Towards the end of 2020, many marketing directors reflect on the successes of this year. Although many of us have adjusted to the "new normal," we still have great uncertainty about the future of remote collaboration and marketing. This begs some questions: How will the effects of Covid-19 change the future of marketing? How do we rely on marketing technology? Will future strategies be cross-functional communication?

We sat down with Carina Brandt – Senior Director Marketing Communications for the Cooling Division at Danfoss, a leading electronics and energy company.

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Carina Brandt has worked for Danfoss Cooling for the past 8 years as the head of global marketing communications teams in various regions and countries. Your teams are responsible for promoting products that are essential for commercial refrigeration and air conditioning systems. The MarComm team focuses on market communication – including direct channels for OEMs (Original Equipment Manufacturers) and indirect channels for sales and equipment installers.

Do you think COVID accelerated operations at Danfoss?

CB: We were in good shape when COVID hit, as we were already used to working virtually with each other.

Of course, we also had the shock of not being able to go to the office. Whereas before we had a choice of whether to take our calls from home or to the office and have some kind of social interaction from one day to the other. Now we no longer have that choice. We quickly overcame these opponents by scheduling more meetings, but keeping them short to encourage agility.

COVID brought us a lot closer. When we work with teams in France, India and Denmark, we don't necessarily take the time each week or day to check in with each other and say, "How are you today?" And just chat. So COVID has actually brought us much closer together. We were used to having these really regular updates together, but we weren't used to actually turning that webcam on.

Can you describe what the analog version of the sale looked like before it all went digital? Did the salespeople meet with customers in person?

CB: In different scenarios you have the sales rep who visits the OEMs and discusses projects or potential projects. A lot of PowerPoint was used, but there was also wandering around in the client area and talking about their project challenges. Customers brought in several people from their team to assess their problems and find solutions to fill in any gaps.

What kind of experiments have the teams done since the pandemic this year?

CB: One of our strengths in the market at Danfoss is that people turn to us to learn. They know that in every HVCR we are really good at application skills. So you would actually turn to our experts to learn a maximum of things.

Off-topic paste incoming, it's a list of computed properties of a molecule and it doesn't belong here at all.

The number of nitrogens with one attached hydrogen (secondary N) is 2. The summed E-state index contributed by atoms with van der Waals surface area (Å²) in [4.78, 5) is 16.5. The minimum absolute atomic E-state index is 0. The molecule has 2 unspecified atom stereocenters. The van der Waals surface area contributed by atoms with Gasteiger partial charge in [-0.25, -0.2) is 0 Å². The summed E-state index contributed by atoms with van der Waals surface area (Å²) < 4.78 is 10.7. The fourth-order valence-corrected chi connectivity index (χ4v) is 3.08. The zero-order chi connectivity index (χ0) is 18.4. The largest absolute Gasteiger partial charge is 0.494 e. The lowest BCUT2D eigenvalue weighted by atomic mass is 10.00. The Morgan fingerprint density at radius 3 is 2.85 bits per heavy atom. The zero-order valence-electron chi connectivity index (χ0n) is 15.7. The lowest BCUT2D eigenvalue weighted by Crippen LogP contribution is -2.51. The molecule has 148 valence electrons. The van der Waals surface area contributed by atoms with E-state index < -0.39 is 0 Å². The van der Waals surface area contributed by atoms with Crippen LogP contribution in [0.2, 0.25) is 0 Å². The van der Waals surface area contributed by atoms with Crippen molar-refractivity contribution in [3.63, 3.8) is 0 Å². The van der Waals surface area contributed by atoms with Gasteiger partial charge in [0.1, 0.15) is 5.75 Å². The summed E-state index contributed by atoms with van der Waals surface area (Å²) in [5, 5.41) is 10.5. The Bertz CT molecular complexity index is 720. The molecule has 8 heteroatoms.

Ten years ago we developed Danfoss e-learning. It's a huge collection of courses that can be attended 24/7. We also run webinars in English with global speakers. Webinars went from low priority and low-demand in the local language to hundreds of webinars scheduled within a few weeks, with thousands of people registering worldwide.

In terms of experimentation, we looked at the webinars that attracted most of the people. We noticed that attendees wanted more webinars but had a lot of questions on different topics. That's why we did live Q&A sessions. This way we can have a live Q + A on various social media channels to answer any questions that arise during the webinars and other questions during the live sessions.

Without knowing how long the first live Q&A session would be, we let the speaker go live on Youtube for two hours and 20 minutes answering questions. We experimented with different social platforms to conduct Q&A sessions and all of them were successful. Live streaming is clearly a relevant format for our audience.

How has COVID affected physical events?

CB: We were supposed to have five big events this year, but all of them have been canceled due to COVID. With the success of all webinars, we are planning a large digital event with 75 live sessions over two days. This initiative is very exciting as it involves many different departments outside of the MarComm team. In order for attendees to network with others, we are offering attendees multiple breakout sessions based on language and topics so they can get in touch with the event attendees.

At this event, many stakeholders have to step in front of the live camera to talk about their passion while also answering people's questions. We are very happy about this event.

How do you localize / translate all of your content, including webinars?

CB: We have created a library especially for the webinars. So basically everything we already had was made available centrally.

For other content, we have all local teams upload content to a central system so that each team can translate and localize for the respective region or country.

How do you work together in planning global campaigns?

CB: We have a lot of digital collaboration tools, including teams, so our teams can run the meetings and work together. However, most of the collaboration takes place between people using our SharePoint system, email, and other communication tools.

Through our regular collaboration with the global and regional teams, we can develop new ideas for content and marketing initiatives for all regions and countries. Since the pandemic, these virtual stand-ups have enabled us to experiment, activate quickly and be successful even in difficult times like these.

Overall, virtual work has enabled us to work more closely together and better plan for future campaigns.

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Originally published on October 28, 2020 at 6:36 pm

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